Registration Deadline: 5 February 2021
With the significant uptake in the use of fully-electric or hybrid-electric drive-chains for personal and commercial vehicles, coupled with the desire for greater range capability of these vehicles, the suitable provision of power from the grid to the vehicle and vice-versa becomes a key bottleneck. Whilst chargers for electric vehicles are now capable of extremely high efficiencies, the question of how the electrical grid can support such large numbers of chargers and in particular, which technology or location is required becomes of increasing importance. Development of battery technologies and operational voltages upwards of 800V will also require adaptation of existing charging infrastructures and perhaps the integration of energy storage systems, in order to ease the strain placed upon the electrical utility supply.
This workshop aims to address some of the issues that affect the infrastructure of an ever-expanding EV charging network and its interface to the electrical supply. From a power electronics development perspective, the workshop will focus on how DC charging systems will supersede the previous trends in AC charging systems, in particular the questions concerning the provision of fast- and high power-charging for both personal and commercial vehicles will be addressed by experts from academia, industry and the electrical network providers.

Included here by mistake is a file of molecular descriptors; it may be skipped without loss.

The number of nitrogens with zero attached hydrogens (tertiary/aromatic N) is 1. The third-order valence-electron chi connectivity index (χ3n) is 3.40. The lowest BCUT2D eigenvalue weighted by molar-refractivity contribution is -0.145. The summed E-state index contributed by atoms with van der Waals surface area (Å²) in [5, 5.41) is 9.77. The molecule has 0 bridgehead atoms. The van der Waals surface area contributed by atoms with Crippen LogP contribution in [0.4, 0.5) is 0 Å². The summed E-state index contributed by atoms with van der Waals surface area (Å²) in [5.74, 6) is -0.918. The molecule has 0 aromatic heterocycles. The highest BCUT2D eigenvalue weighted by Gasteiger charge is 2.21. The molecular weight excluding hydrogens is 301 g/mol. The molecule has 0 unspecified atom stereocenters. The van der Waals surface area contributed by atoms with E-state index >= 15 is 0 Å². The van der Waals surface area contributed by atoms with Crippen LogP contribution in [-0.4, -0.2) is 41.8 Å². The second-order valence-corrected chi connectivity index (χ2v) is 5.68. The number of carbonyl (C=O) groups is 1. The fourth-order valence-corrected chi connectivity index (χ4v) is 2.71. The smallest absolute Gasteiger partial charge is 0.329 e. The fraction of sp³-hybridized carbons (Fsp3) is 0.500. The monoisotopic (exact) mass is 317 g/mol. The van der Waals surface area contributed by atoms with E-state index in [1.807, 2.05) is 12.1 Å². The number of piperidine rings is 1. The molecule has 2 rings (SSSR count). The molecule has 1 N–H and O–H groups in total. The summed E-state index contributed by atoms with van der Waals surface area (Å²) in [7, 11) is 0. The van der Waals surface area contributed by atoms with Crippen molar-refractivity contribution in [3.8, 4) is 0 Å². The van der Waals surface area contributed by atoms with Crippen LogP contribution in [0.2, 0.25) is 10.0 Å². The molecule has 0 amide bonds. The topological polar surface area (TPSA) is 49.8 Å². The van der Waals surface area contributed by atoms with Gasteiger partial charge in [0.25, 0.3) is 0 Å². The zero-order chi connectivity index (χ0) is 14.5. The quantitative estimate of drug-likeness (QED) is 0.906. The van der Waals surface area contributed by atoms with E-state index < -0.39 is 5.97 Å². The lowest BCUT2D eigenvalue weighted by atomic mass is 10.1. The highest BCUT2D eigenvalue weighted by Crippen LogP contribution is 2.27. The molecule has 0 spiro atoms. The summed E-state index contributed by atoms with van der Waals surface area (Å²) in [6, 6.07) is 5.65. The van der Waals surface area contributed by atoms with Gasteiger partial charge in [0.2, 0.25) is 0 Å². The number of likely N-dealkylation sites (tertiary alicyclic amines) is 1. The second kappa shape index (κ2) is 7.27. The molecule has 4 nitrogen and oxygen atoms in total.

The workshop is aimed at experts who would like to get insight into the latest developments in this field, but also at the beginners and experienced practitioners who want to get an overview of this challenging field.